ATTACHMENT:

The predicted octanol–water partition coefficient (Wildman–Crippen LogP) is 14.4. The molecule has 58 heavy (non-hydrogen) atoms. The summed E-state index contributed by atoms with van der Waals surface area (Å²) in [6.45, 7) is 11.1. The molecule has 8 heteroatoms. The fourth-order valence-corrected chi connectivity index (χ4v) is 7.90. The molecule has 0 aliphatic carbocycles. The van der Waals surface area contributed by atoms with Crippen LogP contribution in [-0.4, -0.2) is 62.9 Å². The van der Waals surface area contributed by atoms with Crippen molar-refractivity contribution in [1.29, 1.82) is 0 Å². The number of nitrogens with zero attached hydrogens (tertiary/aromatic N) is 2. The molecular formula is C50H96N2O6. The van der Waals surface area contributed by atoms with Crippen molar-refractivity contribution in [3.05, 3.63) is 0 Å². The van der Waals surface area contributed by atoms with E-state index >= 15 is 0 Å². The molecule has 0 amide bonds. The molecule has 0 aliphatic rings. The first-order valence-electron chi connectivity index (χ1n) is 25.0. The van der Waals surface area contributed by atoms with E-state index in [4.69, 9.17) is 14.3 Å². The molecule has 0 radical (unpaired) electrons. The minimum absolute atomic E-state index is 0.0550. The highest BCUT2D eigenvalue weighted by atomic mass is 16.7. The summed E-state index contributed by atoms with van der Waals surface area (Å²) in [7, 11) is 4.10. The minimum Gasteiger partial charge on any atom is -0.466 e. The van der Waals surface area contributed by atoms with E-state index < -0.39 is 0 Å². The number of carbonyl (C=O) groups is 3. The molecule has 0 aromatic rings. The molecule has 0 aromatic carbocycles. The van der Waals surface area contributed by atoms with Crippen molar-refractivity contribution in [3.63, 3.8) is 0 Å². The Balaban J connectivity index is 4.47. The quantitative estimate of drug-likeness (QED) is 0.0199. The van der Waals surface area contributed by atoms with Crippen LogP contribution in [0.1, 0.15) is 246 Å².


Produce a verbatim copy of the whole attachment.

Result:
The predicted octanol–water partition coefficient (Wildman–Crippen LogP) is 14.4. The molecule has 58 heavy (non-hydrogen) atoms. The summed E-state index contributed by atoms with van der Waals surface area (Å²) in [6.45, 7) is 11.1. The molecule has 8 heteroatoms. The fourth-order valence-corrected chi connectivity index (χ4v) is 7.90. The molecule has 0 aliphatic carbocycles. The van der Waals surface area contributed by atoms with Crippen LogP contribution in [-0.4, -0.2) is 62.9 Å². The van der Waals surface area contributed by atoms with Crippen molar-refractivity contribution in [1.29, 1.82) is 0 Å². The number of nitrogens with zero attached hydrogens (tertiary/aromatic N) is 2. The molecular formula is C50H96N2O6. The van der Waals surface area contributed by atoms with Crippen molar-refractivity contribution in [3.05, 3.63) is 0 Å². The van der Waals surface area contributed by atoms with E-state index >= 15 is 0 Å². The molecule has 0 amide bonds. The molecule has 0 aliphatic rings. The first-order valence-electron chi connectivity index (χ1n) is 25.0. The van der Waals surface area contributed by atoms with E-state index in [4.69, 9.17) is 14.3 Å². The molecule has 0 radical (unpaired) electrons. The minimum absolute atomic E-state index is 0.0550. The highest BCUT2D eigenvalue weighted by atomic mass is 16.7. The summed E-state index contributed by atoms with van der Waals surface area (Å²) in [7, 11) is 4.10. The minimum Gasteiger partial charge on any atom is -0.466 e. The van der Waals surface area contributed by atoms with E-state index < -0.39 is 0 Å². The number of carbonyl (C=O) groups is 3. The molecule has 0 aromatic rings. The molecule has 0 aromatic carbocycles. The van der Waals surface area contributed by atoms with Crippen molar-refractivity contribution in [3.63, 3.8) is 0 Å². The Balaban J connectivity index is 4.47. The quantitative estimate of drug-likeness (QED) is 0.0199. The van der Waals surface area contributed by atoms with Crippen LogP contribution in [0.1, 0.15) is 246 Å².